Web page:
Another aspect that deals with the SVG code optimization is about possibilities for its minimization. Suggestions proposed by [Neumann, A. and Isakowski, I.] leads to the intensive code minimization. Probably the biggest impact causing minimization of code is to use relative instead of absolute coordinates, reusing of geometry when applying two or more different styles to one object, using symbols together with centrally defined styles (symbology).
The symbology is an important part of topographic maps. Symbols for 1:24,000-scale quadrangle maps are defined in two technical documents, Publication Symbols Part 5 and 6 6 (Supplementary Symbol Specification) that are related to Primary Series Quadrangle Standards [USGS, 2003c] These define symbol names, technical parameters like number, size specification, color and remarks on how symbols should be used correctly. Figure 7 presents an example of a symbol for a primary highway.
Based upon these standards, it is possible to create the same symbology for map objects that are found in the paper version of topographic maps. SVG offers many advantages for the creation of symbology for 1:24,000-scale topographic maps. Symbols can be applied to map objects two different ways. According to a level of symbol complexity, symbology or style can be applied to a map object either directly by styles or using predefined symbols. The application of the SVG “style” to map objects as SVG elements is not a complicated process, and there are a variety of ways to handle such definitions. SVG offers four methods of applying style to elements:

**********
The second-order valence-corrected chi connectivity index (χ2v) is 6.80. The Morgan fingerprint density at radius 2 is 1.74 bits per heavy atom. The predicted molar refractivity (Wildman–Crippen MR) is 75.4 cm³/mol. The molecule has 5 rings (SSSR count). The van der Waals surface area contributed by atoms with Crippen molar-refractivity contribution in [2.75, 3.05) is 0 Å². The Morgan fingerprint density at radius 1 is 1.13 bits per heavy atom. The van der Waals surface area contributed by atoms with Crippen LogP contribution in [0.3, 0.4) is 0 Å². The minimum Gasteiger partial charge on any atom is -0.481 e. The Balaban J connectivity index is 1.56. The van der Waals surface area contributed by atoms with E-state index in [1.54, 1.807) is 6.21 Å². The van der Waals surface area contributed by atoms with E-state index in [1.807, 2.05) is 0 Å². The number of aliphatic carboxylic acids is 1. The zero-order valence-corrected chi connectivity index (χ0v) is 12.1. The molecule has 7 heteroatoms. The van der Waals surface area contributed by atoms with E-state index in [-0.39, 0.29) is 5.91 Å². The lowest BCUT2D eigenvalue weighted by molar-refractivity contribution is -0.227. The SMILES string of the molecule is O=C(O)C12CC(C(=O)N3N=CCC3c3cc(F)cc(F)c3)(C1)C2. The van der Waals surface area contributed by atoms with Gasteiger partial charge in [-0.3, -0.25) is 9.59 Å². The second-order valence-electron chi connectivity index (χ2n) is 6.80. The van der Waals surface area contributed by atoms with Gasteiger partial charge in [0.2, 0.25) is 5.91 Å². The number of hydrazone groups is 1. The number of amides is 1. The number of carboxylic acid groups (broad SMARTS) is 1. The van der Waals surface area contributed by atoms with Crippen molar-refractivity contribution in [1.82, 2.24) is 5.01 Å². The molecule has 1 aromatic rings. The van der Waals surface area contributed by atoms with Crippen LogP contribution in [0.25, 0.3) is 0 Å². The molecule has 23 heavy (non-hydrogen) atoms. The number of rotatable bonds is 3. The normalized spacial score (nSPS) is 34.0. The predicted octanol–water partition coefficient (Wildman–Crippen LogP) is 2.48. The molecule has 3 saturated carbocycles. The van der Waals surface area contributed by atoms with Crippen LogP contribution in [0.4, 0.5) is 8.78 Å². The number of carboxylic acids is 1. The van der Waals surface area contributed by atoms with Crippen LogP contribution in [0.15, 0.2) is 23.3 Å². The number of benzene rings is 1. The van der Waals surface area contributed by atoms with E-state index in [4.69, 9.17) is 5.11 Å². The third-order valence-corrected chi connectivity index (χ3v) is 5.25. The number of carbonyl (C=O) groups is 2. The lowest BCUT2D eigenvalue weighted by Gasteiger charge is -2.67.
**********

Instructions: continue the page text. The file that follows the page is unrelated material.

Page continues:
Direct application of style (using the first two methods listed above) allows for the quickest method to test the results of style application, whereas style sheets (internal or external) allow for cleaner, more organized documents. Since this effort is directed towards smaller file sizes for the SVG document, CSS styles provide a better solution. They make the document clearer and reduce the amount of code.
One of the most useful features in SVG is the ability to establish an object (or group of objects) as a symbolic group (‘symbol’ tag). By doing so, this “symbol” can be referenced multiple times throughout the document by ‘use’ tag. This is useful especially for point features. For example, a point feature like a church or spot height is defined as a symbol and then it can be later referenced as many times as needed.
For complex map features, such as multi-lines which consist of several different lines with different styles, a method suggested by [Neumann, A. and Isakowski, I.] ) leads to a very effective solution. To create a multi-line, they propose to re-use the geometry of a single line. This is useful for instance in case of roads (class1 and class2) where lines consist of two or three styles. Figure 8 displays the code and corresponding graphic example:
Figure 8: Multi-line composed of three styles as proposed by [Neumann, A. and Isakowski, I.]
Symbology for USGS large scale topographic maps can be defined universally as a symbol library and used for any map of this type. This can be done by an external CSS file. Names of symbol classes defined in CSS should follow National Mapping Program Technical Instructions – Part6, Publication Symbols [USGS, 2003c] " and the particular number under which specific symbol can be found. Names should also include their geometric (like area, line, point or text), and thematic affiliation (hypsography, hydrography, and so on), based upon which the rendering order in the SVG document would be consider. This could be an example of a symbol style:
hp300line - where hp refers to the thematic affiliation (Hypsography), 300 refers to its number in the “National Mapping Program Technical Instructions – Part6, Publication Symbols”, and line refers to its geometric property.